Paris attacks to trigger stock sell-off
BOURSES across Asia including Singapore are likely to see a sell-off at the start of the trading week after reports of the deadly terrorist attacks across Paris over the weekend that killed at least 129 people.
Markets are poised for a soft opening, with Wall Street closing more than 1 per cent lower after weak United States retail sales figures, and after China's fresh moves to tighten margin financing announced on Friday, which is likely to weigh on investor sentiment.
The attacks is likely to exacerbate weak market sentiment, with the Straits Times Index's immediate support seen at 2,900, remisier Alvin Yong said.
"But the sell-off is a knee jerk reaction and likely to be temporary. It should eventually give way to bargain hunting," he added.
French President Francois Hollande has declared a state of emergency, ordering police and troops into the streets, and set three days of official mourning after the attacks he called an "act of war" by the group which calls itself the Islamic State.
But even before the deadly attacks, Singapore's stocks were hit on Friday after China raised margin finance requirements in a bid to prevent systemic risk, and following a recent rapid recovery in margin financing activity.
Chinese stock-index futures slid after the country doubled margin requirements for stocks trading - cutting in half the amount of borrowed money investors can use to buy shares.
Margin requirements will be raised to 100 per cent from 50 per cent starting on Nov 23, the Shanghai and Shenzhen bourses said in separate statements after local exchanges closed on Friday.
The rule change means that an investor with 1 million yuan in their account is limited to borrowing another 1 million yuan from a broker to buy more shares. Previously, they could borrow as much as 2 million yuan.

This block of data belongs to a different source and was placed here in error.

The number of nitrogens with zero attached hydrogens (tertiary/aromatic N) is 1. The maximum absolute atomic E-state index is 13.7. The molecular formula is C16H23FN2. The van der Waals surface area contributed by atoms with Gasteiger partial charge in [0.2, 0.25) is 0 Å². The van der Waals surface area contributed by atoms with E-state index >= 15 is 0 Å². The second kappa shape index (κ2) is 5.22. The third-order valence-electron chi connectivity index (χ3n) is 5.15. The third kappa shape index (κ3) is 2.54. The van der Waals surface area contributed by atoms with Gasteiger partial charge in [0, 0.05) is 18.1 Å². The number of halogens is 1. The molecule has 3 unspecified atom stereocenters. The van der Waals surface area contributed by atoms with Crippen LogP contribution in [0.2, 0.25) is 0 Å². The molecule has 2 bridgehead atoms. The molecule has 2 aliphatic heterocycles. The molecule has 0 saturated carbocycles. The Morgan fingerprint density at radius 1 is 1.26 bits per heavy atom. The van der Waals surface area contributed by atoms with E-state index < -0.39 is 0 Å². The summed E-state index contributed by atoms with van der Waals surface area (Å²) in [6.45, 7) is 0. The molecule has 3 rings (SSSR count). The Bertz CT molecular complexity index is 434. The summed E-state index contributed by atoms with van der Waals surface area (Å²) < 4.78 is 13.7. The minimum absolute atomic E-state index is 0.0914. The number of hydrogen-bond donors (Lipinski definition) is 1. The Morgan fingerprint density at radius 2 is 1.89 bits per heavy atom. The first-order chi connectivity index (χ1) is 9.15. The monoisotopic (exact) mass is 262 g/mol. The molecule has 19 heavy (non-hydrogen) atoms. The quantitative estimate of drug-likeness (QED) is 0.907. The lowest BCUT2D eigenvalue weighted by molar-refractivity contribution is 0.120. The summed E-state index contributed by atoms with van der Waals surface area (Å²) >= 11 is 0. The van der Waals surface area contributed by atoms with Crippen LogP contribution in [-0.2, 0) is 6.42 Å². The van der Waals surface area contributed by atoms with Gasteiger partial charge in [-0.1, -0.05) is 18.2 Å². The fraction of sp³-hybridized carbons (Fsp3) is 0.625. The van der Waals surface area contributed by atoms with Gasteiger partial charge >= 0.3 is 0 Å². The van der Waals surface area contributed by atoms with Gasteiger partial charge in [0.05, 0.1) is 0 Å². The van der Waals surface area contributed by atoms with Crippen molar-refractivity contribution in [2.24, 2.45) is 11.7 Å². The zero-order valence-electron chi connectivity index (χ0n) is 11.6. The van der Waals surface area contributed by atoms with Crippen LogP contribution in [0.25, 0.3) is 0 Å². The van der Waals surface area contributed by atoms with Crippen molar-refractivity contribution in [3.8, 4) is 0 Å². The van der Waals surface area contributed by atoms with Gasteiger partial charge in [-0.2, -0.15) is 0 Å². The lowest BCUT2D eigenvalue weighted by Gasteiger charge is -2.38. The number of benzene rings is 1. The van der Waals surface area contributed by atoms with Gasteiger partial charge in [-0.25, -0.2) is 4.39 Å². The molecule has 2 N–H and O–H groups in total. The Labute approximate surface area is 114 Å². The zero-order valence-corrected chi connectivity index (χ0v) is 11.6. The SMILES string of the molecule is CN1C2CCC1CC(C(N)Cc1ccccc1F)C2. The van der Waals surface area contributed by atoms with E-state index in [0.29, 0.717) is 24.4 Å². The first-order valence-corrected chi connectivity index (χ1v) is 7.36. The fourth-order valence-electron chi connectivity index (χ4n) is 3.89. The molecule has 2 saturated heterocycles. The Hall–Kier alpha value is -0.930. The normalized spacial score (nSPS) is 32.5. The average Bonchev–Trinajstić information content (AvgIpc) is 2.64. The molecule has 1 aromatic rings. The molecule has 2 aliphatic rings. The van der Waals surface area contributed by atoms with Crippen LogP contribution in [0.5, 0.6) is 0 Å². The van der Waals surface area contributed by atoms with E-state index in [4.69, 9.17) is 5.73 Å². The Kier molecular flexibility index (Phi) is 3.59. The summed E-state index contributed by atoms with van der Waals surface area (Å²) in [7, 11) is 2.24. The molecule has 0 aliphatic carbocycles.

"Downside bias for Singapore shares is expected to continue this week depending on how Chinese equities perform," Mr Yong said.
"The Chinese government recognises that wild and excessive margin lending is a systemic risk to the stability in financial markets, and want to prevent another meltdown."
Sentiment will likely be influenced by Singapore's October non-oil domestic exports due to be released tomorrow,and third-quarter gross domestic product numbers on Wednesday.
Investors are also expected to watch for the Federal Reserve's FOMC minutes, to be released Thursday morning for clues on the first rate hike.
"A rate hike starting in December is a foregone conclusion. Investors should focus on the more important question of the pace of rate hikes after the first one," Mr Yong said.
With the third quarter corporate earnings season over, the market is also clearer on the extent of the slowdown. So far, based on many of the results, corporate earnings this year look anaemic.
The weak third-quarter performance by a number of blue chips including Genting Singapore, Noble Group and Neptune Orient Lines is thus likely to spell further downside for the local bourse.
"STI is likely to trade range-bound with downside bias until positive news emerges from the global economy," Mr Yong said.
"Given the disappointing performance of the US market so far, traders are looking forward to any hints of further stimulus from ECB, BOJ and PBOC."